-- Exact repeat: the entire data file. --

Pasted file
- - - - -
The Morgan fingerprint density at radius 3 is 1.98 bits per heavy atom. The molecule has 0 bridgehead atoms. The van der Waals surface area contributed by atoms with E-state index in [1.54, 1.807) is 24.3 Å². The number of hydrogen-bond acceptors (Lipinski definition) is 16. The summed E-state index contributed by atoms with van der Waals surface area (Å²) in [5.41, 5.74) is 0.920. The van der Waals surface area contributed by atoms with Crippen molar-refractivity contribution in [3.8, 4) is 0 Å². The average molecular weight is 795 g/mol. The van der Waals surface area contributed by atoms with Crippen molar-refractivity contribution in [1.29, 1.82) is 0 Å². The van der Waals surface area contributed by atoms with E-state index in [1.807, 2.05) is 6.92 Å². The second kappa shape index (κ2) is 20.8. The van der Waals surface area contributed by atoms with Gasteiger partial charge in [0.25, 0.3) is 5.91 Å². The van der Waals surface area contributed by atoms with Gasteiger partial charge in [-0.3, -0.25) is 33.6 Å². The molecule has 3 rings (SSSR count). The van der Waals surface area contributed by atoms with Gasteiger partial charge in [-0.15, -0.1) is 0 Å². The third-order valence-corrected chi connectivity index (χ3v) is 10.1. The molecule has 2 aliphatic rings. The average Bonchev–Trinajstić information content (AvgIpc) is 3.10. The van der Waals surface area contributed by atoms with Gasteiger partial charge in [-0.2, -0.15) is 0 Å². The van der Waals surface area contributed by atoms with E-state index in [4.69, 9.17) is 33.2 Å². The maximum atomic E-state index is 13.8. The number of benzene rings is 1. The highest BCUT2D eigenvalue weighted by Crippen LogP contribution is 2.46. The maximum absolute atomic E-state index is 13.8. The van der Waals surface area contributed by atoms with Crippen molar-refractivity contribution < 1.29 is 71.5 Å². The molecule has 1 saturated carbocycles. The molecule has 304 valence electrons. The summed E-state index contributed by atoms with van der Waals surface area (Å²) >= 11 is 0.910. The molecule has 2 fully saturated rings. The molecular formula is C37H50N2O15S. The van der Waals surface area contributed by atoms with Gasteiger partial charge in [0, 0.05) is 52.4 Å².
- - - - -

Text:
The Morgan fingerprint density at radius 3 is 1.98 bits per heavy atom. The molecule has 0 bridgehead atoms. The van der Waals surface area contributed by atoms with E-state index in [1.54, 1.807) is 24.3 Å². The number of hydrogen-bond acceptors (Lipinski definition) is 16. The summed E-state index contributed by atoms with van der Waals surface area (Å²) in [5.41, 5.74) is 0.920. The van der Waals surface area contributed by atoms with Crippen molar-refractivity contribution in [3.8, 4) is 0 Å². The average molecular weight is 795 g/mol. The van der Waals surface area contributed by atoms with Crippen molar-refractivity contribution in [1.29, 1.82) is 0 Å². The van der Waals surface area contributed by atoms with E-state index in [1.807, 2.05) is 6.92 Å². The second kappa shape index (κ2) is 20.8. The van der Waals surface area contributed by atoms with Gasteiger partial charge in [0.25, 0.3) is 5.91 Å². The van der Waals surface area contributed by atoms with Gasteiger partial charge in [-0.3, -0.25) is 33.6 Å². The molecule has 3 rings (SSSR count). The van der Waals surface area contributed by atoms with Gasteiger partial charge in [-0.15, -0.1) is 0 Å². The third-order valence-corrected chi connectivity index (χ3v) is 10.1. The molecule has 2 aliphatic rings. The average Bonchev–Trinajstić information content (AvgIpc) is 3.10. The van der Waals surface area contributed by atoms with Gasteiger partial charge in [-0.2, -0.15) is 0 Å². The van der Waals surface area contributed by atoms with E-state index in [4.69, 9.17) is 33.2 Å². The maximum atomic E-state index is 13.8. The number of benzene rings is 1. The highest BCUT2D eigenvalue weighted by Crippen LogP contribution is 2.46. The maximum absolute atomic E-state index is 13.8. The van der Waals surface area contributed by atoms with Crippen molar-refractivity contribution < 1.29 is 71.5 Å². The molecule has 1 saturated carbocycles. The molecule has 304 valence electrons. The summed E-state index contributed by atoms with van der Waals surface area (Å²) >= 11 is 0.910. The molecule has 2 fully saturated rings. The molecular formula is C37H50N2O15S. The van der Waals surface area contributed by atoms with Gasteiger partial charge in [0, 0.05) is 52.4 Å².